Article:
Because of recapture, AISD loses nearly $900 million to recapture, or 56% of the district’s projected tax collections. According to a breakdown on the AISD website, 1 cent for every dollar of AISD’s $835 million budget is spent on “other,” which is the category that the majority of athletics spending most likely is in, which would pay for transportation, new uniforms and equipment.  This equates to about $8 million for the entirety of the other” category. To put it in simpler terms, AISD does not have the budget to pay for the expenses that would come with their schools playing in conferences and districts that reflect their enrollment numbers. 

I think it’s clear that we’ve had a lot of success in our district and we are ready for some higher level competition.

— sophomore volleyball captain Lexi Rosenblatt

As the 2024 UIL re-alignment conversation begins to take the forefront of Texas high school sports talk, it’s time to revisit this decision and its impact on AISD  schools. Every single one of McCallum’s sports went to playoffs last year, with multiple undefeated teams. This does not  detract from the accomplishments and skill level of McCallum’s athletes, but the level of achievement is significantly diminished because McCallum plays in a district where the majority of its opponents are not at the same competitive level that McCallum is. This is largely because these schools are historically underserved and have a large population of students that are economically disadvantaged. And while AISD has released a long-range plan and passed bonds that address these issues and hope to eventually solve them, these issues most likely won’t be solved until at least the next re-alignment. So what does this mean in the meantime?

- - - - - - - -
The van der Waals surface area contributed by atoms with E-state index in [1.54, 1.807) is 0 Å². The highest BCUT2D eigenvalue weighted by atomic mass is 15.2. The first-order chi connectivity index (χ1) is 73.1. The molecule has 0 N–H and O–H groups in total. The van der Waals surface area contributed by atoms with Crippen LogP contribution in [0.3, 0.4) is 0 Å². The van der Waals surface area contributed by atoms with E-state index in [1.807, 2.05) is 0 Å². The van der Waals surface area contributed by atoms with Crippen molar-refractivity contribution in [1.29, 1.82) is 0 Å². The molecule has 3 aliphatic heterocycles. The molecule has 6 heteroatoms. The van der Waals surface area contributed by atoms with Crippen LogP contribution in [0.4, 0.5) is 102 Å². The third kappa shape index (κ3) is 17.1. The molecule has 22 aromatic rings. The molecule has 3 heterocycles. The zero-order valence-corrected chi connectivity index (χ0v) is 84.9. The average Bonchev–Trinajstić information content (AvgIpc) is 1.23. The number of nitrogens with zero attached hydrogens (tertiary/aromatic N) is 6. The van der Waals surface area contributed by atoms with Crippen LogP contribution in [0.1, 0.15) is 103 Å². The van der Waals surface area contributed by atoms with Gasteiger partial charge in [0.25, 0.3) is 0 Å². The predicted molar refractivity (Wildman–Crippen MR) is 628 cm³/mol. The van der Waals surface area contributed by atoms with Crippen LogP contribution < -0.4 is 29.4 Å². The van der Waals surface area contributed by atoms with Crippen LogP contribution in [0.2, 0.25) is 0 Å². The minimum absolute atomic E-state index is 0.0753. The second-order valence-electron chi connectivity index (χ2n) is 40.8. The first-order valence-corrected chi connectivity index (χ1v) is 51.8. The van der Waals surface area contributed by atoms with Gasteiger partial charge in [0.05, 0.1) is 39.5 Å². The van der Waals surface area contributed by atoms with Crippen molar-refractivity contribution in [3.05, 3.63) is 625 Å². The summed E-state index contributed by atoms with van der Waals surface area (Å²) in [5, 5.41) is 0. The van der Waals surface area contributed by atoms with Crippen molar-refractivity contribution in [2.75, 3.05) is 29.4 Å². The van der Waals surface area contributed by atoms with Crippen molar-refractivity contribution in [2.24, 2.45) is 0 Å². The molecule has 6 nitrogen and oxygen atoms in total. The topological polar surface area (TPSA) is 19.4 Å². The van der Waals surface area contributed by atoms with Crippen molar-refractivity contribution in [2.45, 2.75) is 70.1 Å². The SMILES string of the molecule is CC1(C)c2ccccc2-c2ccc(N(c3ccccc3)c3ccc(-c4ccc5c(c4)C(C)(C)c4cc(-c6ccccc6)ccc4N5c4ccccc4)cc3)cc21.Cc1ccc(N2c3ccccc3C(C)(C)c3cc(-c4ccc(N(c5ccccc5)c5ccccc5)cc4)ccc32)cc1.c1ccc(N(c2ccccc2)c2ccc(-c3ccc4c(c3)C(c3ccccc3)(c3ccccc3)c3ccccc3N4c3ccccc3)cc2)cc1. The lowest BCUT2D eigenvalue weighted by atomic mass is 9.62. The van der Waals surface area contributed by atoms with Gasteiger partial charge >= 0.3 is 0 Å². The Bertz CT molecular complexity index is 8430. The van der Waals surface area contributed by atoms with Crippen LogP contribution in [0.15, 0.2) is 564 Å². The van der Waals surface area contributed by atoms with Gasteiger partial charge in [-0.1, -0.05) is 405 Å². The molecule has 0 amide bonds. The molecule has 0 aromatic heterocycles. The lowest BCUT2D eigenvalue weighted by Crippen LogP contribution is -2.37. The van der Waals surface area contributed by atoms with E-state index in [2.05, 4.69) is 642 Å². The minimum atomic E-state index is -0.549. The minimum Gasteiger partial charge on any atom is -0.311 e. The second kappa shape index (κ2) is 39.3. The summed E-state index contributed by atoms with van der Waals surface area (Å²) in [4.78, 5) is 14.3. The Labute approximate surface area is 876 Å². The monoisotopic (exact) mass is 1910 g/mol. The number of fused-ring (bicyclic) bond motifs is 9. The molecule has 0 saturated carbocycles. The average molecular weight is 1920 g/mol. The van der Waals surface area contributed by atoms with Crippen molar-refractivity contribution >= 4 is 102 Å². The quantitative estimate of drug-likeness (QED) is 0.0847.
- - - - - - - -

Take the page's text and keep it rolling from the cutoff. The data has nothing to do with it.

Playing tough games against good opponents helps with our development as individual players, and helps us be more prepared for the playoffs. Looking at the mock realignment, I see some really solid opponents that could really push us into close and competitive games.